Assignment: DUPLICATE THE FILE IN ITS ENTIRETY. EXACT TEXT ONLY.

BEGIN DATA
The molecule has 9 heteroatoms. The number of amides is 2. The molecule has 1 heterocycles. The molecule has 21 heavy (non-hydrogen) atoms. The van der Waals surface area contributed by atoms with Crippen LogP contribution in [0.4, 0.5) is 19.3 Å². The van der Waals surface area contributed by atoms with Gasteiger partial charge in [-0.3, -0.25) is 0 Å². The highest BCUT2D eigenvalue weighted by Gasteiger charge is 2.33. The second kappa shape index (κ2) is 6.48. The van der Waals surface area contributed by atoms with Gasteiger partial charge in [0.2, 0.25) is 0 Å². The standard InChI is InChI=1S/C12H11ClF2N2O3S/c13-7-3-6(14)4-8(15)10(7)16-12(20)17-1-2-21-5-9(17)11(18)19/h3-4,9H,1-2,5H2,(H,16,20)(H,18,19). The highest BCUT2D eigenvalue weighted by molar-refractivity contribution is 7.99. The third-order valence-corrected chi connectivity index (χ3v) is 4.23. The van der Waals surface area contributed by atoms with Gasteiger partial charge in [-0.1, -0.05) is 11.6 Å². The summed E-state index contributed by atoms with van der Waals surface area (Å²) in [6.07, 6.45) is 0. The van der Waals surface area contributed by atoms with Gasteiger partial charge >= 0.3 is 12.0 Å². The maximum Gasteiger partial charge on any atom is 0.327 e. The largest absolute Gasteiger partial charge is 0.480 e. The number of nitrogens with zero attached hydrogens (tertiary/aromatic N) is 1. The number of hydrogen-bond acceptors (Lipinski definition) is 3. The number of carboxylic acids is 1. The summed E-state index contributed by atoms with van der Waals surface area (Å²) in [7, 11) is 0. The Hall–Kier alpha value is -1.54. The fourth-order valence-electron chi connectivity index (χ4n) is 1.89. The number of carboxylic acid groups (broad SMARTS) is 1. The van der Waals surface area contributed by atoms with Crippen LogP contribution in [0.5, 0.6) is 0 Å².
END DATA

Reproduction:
The molecule has 9 heteroatoms. The number of amides is 2. The molecule has 1 heterocycles. The molecule has 21 heavy (non-hydrogen) atoms. The van der Waals surface area contributed by atoms with Crippen LogP contribution in [0.4, 0.5) is 19.3 Å². The van der Waals surface area contributed by atoms with Gasteiger partial charge in [-0.3, -0.25) is 0 Å². The highest BCUT2D eigenvalue weighted by Gasteiger charge is 2.33. The second kappa shape index (κ2) is 6.48. The van der Waals surface area contributed by atoms with Gasteiger partial charge in [0.2, 0.25) is 0 Å². The standard InChI is InChI=1S/C12H11ClF2N2O3S/c13-7-3-6(14)4-8(15)10(7)16-12(20)17-1-2-21-5-9(17)11(18)19/h3-4,9H,1-2,5H2,(H,16,20)(H,18,19). The highest BCUT2D eigenvalue weighted by molar-refractivity contribution is 7.99. The third-order valence-corrected chi connectivity index (χ3v) is 4.23. The van der Waals surface area contributed by atoms with Gasteiger partial charge in [-0.1, -0.05) is 11.6 Å². The summed E-state index contributed by atoms with van der Waals surface area (Å²) in [6.07, 6.45) is 0. The van der Waals surface area contributed by atoms with Gasteiger partial charge >= 0.3 is 12.0 Å². The maximum Gasteiger partial charge on any atom is 0.327 e. The largest absolute Gasteiger partial charge is 0.480 e. The number of nitrogens with zero attached hydrogens (tertiary/aromatic N) is 1. The number of hydrogen-bond acceptors (Lipinski definition) is 3. The number of carboxylic acids is 1. The summed E-state index contributed by atoms with van der Waals surface area (Å²) in [7, 11) is 0. The Hall–Kier alpha value is -1.54. The fourth-order valence-electron chi connectivity index (χ4n) is 1.89. The number of carboxylic acid groups (broad SMARTS) is 1. The van der Waals surface area contributed by atoms with Crippen LogP contribution in [0.5, 0.6) is 0 Å².